We’re singing the music of the greats for this final concert of the season – Bach, Beethoven, Brahms, Bernstein, The Beatles. They’re stars of the western musical firmament. We learn them early in piano classes. We sing and perform them in some of the biggest stages in the world. But it’s easy to forget that every single one of them started out as nobodies and nonentities. They all had serious challenges, and dealt with early, poorly paid gigs during which they had to figure out a plan B.
Bach, for instance, was a famously bad tempered brawler who did at least one stint in jail. Beethoven, who began losing hearing at 25, didn’t help his own cause by being a huge slob and a space cadet. Brahms was a late bloomer, few thought the composing thing would work out. And then we have The Beatles – the weird-haired Liverpudlians often weresome hapless club manager’s plan B!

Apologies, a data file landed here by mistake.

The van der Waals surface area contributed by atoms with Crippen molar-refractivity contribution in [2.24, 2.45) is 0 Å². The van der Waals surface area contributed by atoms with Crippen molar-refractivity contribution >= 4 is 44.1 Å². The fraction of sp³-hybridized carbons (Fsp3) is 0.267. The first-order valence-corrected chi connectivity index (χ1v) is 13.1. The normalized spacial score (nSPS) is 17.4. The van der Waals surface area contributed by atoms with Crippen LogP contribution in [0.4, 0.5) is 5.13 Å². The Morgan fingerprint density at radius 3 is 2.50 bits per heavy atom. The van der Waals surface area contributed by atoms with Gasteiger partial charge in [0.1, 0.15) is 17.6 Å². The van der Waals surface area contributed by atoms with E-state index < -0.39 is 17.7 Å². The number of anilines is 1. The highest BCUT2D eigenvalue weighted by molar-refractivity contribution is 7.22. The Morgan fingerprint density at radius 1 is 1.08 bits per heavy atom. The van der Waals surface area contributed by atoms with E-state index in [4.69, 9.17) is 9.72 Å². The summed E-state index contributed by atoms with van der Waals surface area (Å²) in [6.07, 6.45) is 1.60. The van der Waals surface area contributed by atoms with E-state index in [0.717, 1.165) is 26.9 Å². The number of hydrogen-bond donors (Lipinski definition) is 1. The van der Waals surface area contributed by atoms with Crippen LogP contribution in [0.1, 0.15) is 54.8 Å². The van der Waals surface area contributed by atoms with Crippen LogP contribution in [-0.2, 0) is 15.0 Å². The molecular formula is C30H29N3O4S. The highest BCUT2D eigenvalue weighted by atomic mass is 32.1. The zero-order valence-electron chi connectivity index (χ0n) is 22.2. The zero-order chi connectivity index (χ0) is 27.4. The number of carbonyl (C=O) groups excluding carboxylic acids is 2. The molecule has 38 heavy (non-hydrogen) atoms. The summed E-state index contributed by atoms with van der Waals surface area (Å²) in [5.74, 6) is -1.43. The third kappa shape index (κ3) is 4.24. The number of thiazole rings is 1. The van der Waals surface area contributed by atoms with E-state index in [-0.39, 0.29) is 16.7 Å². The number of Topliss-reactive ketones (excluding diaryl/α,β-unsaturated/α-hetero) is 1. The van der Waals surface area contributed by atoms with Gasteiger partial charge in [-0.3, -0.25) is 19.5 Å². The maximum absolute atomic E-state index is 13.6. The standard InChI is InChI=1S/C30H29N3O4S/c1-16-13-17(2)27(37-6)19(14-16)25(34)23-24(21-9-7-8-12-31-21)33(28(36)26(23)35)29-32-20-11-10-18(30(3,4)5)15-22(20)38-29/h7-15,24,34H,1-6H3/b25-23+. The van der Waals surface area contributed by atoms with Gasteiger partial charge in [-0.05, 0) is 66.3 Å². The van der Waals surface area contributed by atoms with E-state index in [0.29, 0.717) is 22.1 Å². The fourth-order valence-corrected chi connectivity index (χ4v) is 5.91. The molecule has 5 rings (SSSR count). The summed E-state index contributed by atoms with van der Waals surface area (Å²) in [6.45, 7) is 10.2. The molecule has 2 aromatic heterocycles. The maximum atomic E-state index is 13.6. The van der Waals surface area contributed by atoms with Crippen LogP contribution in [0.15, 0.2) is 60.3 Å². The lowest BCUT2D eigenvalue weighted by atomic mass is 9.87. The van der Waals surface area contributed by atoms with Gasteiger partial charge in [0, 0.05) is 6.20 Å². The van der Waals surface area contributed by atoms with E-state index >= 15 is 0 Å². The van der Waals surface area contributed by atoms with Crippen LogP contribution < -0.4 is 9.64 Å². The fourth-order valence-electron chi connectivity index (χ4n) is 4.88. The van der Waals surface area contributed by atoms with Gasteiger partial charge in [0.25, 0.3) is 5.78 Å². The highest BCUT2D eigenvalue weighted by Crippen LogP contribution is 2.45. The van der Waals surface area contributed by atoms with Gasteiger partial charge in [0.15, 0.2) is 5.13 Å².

Whether they had to grow into their talent, or whether the audiences did, the greats all started out as journeymen who didn’t quite fit the bill. Yet, they persisted, rewrote the scores, and redefined their time for the ages – much to our lasting joy.
Bach mastered counterpoint, overlapping melodies to exalt a simple meditative arioso into a sweep of sound. Beethoven blew away sedate parlors that had forgotten how much passion and energy sheet the pianoforte can unleash. Brahms contained multitudes under tempered surfaces. Bernstein reinterpreted ancient star-crossed lovers for the modern age. And The Beatles – none of whom had a formal music education – challenged the idea that popular music was simple or simplistic.
Lennon famously said “life is what happens when you’re busy making other plans.” Come listen to Plan B, where joy is what happens when the classics rearrange the notes.
Tickets are on sale now.
$25/adults, $20/seniors(65+) and students (15 – 18).
Youth age 14 and younger attend FREE.